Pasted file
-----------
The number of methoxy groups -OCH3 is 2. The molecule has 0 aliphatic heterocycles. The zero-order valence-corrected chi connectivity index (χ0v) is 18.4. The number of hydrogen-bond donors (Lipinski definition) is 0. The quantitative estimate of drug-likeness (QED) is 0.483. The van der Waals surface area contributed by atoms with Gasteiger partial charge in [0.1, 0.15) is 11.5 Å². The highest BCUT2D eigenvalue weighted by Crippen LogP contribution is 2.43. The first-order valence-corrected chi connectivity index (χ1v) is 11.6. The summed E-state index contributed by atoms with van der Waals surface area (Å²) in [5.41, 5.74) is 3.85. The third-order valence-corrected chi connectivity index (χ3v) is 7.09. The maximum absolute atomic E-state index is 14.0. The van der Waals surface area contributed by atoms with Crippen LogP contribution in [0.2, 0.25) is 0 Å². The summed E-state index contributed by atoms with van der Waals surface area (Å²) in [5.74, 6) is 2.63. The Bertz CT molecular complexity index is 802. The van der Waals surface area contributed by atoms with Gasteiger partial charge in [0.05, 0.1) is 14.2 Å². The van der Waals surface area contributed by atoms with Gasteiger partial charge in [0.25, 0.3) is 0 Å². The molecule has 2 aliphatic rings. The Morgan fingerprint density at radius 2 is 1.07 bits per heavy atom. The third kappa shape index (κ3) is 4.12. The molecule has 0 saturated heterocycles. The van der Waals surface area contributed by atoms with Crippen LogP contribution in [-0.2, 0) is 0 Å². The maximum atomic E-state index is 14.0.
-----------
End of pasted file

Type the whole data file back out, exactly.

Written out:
The number of methoxy groups -OCH3 is 2. The molecule has 0 aliphatic heterocycles. The zero-order valence-corrected chi connectivity index (χ0v) is 18.4. The number of hydrogen-bond donors (Lipinski definition) is 0. The quantitative estimate of drug-likeness (QED) is 0.483. The van der Waals surface area contributed by atoms with Gasteiger partial charge in [0.1, 0.15) is 11.5 Å². The highest BCUT2D eigenvalue weighted by Crippen LogP contribution is 2.43. The first-order valence-corrected chi connectivity index (χ1v) is 11.6. The summed E-state index contributed by atoms with van der Waals surface area (Å²) in [5.41, 5.74) is 3.85. The third-order valence-corrected chi connectivity index (χ3v) is 7.09. The maximum absolute atomic E-state index is 14.0. The van der Waals surface area contributed by atoms with Crippen LogP contribution in [0.2, 0.25) is 0 Å². The summed E-state index contributed by atoms with van der Waals surface area (Å²) in [5.74, 6) is 2.63. The Bertz CT molecular complexity index is 802. The van der Waals surface area contributed by atoms with Gasteiger partial charge in [0.05, 0.1) is 14.2 Å². The van der Waals surface area contributed by atoms with Gasteiger partial charge in [0.25, 0.3) is 0 Å². The molecule has 2 aliphatic rings. The Morgan fingerprint density at radius 2 is 1.07 bits per heavy atom. The third kappa shape index (κ3) is 4.12. The molecule has 0 saturated heterocycles. The van der Waals surface area contributed by atoms with Crippen LogP contribution in [-0.2, 0) is 0 Å². The maximum atomic E-state index is 14.0.